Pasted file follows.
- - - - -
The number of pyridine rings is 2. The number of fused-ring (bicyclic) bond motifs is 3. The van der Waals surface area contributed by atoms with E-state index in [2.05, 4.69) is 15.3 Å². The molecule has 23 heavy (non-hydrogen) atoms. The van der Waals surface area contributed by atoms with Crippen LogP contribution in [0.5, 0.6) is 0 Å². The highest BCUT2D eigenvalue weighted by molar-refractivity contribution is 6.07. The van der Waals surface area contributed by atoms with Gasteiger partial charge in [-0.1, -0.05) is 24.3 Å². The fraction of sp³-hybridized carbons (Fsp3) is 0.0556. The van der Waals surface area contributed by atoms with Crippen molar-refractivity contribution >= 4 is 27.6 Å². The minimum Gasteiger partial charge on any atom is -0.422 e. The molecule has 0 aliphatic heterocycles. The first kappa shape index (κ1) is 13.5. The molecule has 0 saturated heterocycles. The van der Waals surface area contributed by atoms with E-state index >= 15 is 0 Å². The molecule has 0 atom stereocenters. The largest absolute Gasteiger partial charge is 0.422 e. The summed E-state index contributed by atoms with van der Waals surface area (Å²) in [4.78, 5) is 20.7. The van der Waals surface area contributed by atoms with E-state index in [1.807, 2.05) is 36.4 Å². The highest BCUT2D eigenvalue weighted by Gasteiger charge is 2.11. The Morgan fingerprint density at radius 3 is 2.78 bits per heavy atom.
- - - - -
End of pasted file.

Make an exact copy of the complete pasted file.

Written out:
The number of pyridine rings is 2. The number of fused-ring (bicyclic) bond motifs is 3. The van der Waals surface area contributed by atoms with E-state index in [2.05, 4.69) is 15.3 Å². The molecule has 23 heavy (non-hydrogen) atoms. The van der Waals surface area contributed by atoms with Crippen LogP contribution in [0.5, 0.6) is 0 Å². The highest BCUT2D eigenvalue weighted by molar-refractivity contribution is 6.07. The van der Waals surface area contributed by atoms with Gasteiger partial charge in [-0.1, -0.05) is 24.3 Å². The fraction of sp³-hybridized carbons (Fsp3) is 0.0556. The van der Waals surface area contributed by atoms with Crippen molar-refractivity contribution >= 4 is 27.6 Å². The minimum Gasteiger partial charge on any atom is -0.422 e. The molecule has 0 aliphatic heterocycles. The first kappa shape index (κ1) is 13.5. The molecule has 0 saturated heterocycles. The van der Waals surface area contributed by atoms with E-state index >= 15 is 0 Å². The molecule has 0 atom stereocenters. The largest absolute Gasteiger partial charge is 0.422 e. The summed E-state index contributed by atoms with van der Waals surface area (Å²) in [4.78, 5) is 20.7. The van der Waals surface area contributed by atoms with E-state index in [1.807, 2.05) is 36.4 Å². The highest BCUT2D eigenvalue weighted by Gasteiger charge is 2.11. The Morgan fingerprint density at radius 3 is 2.78 bits per heavy atom.